Video sharpness is one of those settings that has been present on televisions dating back to the early analog days. While it may be one of the most useful settings for fine-tuning the image to your liking, it is often overlooked and ignored by many users. So, what is video sharpness on a television? How does this setting help (or hurt) the video’s image quality?
In short, the level of video sharpness is directly linked to the perceived focus of the video itself. A higher sharpness setting will create what appears to be a black line around various objects, making the distinction between one element and another more defined. If you’re watching something that appears slightly out of focus when it shouldn’t be, and this seems consistent across several different channels, you could have your sharpness settings tuned a bit too low.
If you’re watching noisy video, or video that has some signal distortion, increasing the sharpness can accent that distortion and make it more obvious. Sharpness consists of resolution and acutance, and if the signal you’re trying to sharpen doesn’t have the right amount of resolution, the results can be limited.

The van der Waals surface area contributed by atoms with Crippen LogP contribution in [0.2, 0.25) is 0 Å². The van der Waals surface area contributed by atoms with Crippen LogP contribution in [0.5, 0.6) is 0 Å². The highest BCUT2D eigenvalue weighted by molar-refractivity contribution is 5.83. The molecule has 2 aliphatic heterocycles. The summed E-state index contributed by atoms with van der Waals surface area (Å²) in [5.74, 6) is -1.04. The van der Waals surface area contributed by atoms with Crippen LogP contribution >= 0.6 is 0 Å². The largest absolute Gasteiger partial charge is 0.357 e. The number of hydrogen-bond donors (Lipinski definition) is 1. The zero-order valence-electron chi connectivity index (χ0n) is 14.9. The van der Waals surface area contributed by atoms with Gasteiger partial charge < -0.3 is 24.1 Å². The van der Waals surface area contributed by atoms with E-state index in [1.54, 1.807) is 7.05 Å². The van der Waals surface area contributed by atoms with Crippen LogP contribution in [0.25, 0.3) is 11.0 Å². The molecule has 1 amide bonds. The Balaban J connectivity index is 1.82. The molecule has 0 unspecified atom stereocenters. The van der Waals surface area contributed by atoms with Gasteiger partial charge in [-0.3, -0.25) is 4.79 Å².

Some movies and/or videos intentionally overdo the sharpness, along with contrast, in order to set a visual mood for the view. Artistic pieces, war films, and various other projects routinely scale up sharpness levels in order to give the video an offsetting look. A quick sharpness increase can give a cheap visual representation of someone being electrocuted, demonically possessed, or add a sense of deep drama to a dark moment in the protagonist’s life.
An increase in sharpness can also aid you during video game playing, making various elements of the gaming environment easier to pick out. In first-person shooter games especially, high sharpness levels can make it easier to pick out an enemy hiding in tall grass or a window.
Over all, the sharpness setting has to be well balanced to give the viewer the visual experience intended by the director. If something doesn’t look right on more than one channel on your television, and adjusting the contrast and/or brightness doesn’t resolve it, you may want to take a look at sharpness as a possible culprit.